Apple’s switch from Intel processors to M1 chips of its own design has transformed the MacBook Air from a low-power thin and light machine into the best consumer laptop you can buy. The M1 chip is superfast and powerful but enables gamechanging battery life in excess of 16 hours of work – multiple days away from the charger are now possible.
It has no fan, so runs totally silently, the screen is great, the keyboard and trackpad are first class, the sleek body is made out of recycled aluminium and it contains recycled tin and plastic, too.
The webcam isn’t the best and it only has two USB-C/Thunderbolt ports but you have to spend a significant amount more to beat the M1 MacBook Air.
Ikea’s partnership with the wifi-speaker maker Sonos has created some novel devices. Following on from a shelf and a lamp that double as speakers, comes the Symfonisk picture frame, which hides a speaker behind art on your wall – and it sounds surprisingly good.
It can be hung or leant against the wall, streams music over wifi from almost any music service available and can even be linked up wirelessly as a pair with another or as part of a seamless multiroom audio system. It still needs a power cable running down your wall but you get a choice of white or black frames and the art print can be swapped out easily for a choice of others – though not yet your own print.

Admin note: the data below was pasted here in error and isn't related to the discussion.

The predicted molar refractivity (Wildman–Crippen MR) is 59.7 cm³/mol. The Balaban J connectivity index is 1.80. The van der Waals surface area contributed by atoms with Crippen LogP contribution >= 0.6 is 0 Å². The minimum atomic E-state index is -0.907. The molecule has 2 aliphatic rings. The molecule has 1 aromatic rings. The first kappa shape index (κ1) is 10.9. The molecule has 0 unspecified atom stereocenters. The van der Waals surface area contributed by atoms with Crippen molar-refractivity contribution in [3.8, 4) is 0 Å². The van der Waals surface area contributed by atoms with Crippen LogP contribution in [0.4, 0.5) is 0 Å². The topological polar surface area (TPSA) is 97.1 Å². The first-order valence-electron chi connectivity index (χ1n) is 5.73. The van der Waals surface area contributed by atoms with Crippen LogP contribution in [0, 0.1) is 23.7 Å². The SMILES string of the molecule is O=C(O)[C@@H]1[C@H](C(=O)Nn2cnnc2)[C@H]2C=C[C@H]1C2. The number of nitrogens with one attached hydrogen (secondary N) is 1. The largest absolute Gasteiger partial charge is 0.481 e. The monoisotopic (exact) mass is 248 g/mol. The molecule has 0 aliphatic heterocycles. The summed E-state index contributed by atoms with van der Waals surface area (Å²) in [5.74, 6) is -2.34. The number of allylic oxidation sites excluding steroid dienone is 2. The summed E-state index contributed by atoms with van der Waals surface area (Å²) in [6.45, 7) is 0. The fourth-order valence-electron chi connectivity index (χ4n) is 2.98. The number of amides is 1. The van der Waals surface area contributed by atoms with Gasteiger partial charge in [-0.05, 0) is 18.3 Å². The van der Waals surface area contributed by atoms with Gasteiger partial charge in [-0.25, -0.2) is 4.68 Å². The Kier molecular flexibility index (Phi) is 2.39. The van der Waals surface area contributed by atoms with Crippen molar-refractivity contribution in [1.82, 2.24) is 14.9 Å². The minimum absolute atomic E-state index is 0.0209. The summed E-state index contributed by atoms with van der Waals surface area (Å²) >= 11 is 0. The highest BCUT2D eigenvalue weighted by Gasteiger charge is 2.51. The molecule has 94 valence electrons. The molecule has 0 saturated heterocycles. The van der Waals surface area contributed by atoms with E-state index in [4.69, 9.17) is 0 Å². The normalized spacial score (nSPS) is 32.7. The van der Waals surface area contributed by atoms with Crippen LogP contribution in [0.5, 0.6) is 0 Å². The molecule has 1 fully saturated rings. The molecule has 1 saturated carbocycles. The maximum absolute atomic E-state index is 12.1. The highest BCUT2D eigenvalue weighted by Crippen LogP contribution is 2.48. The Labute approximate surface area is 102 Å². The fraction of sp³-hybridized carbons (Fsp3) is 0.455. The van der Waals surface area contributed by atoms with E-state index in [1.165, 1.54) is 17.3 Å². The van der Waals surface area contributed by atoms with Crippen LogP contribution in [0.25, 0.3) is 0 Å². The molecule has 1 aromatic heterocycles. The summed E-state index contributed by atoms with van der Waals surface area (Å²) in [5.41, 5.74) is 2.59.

Most Bluetooth speakers are fine on the road but are immediately relegated to a drawer when you get home. Not so the Sonos Roam, which works so well you’ll want to use it in the house, too.
It has wifi for directly streaming music at home, supporting practically every music service under the sun and Alexa or Google Assistant voice control. It has Bluetooth, too, for hooking up your phone on the road. It is water-resistant, durable, light and compact but packs a big, quality sound. It lasts 10 hours on battery, charged via USB-C or wireless charging in the base. It can even be part of a multiroom audio setup with other Sonos speakers. Sonos promises to support the Roam for at least five years after it stops being sold but has a history of doing so for much longer and you can get the battery replaced if it wears out.
RRP: £259 – deals from £249
Sony’s top wireless headphones have an unwieldy name but are absolutely fantastic. They are superlight and comfortable even for extended listening sessions, have 30+ hours of battery life, are available in a choice of colours and fold up neatly for travel.
They have extremely effective noise-cancelling that works equally on flights or a commute. They also sound brilliant, producing the kind of sparkling audio that will have you discovering new details in well-worn tracks. They have a great set of touch controls for playback and volume, plus they can connect to two devices simultaneously via Bluetooth but have a cable, too. They are even repairable and you can replace the battery if it wears out, which is rare in the world of headphones.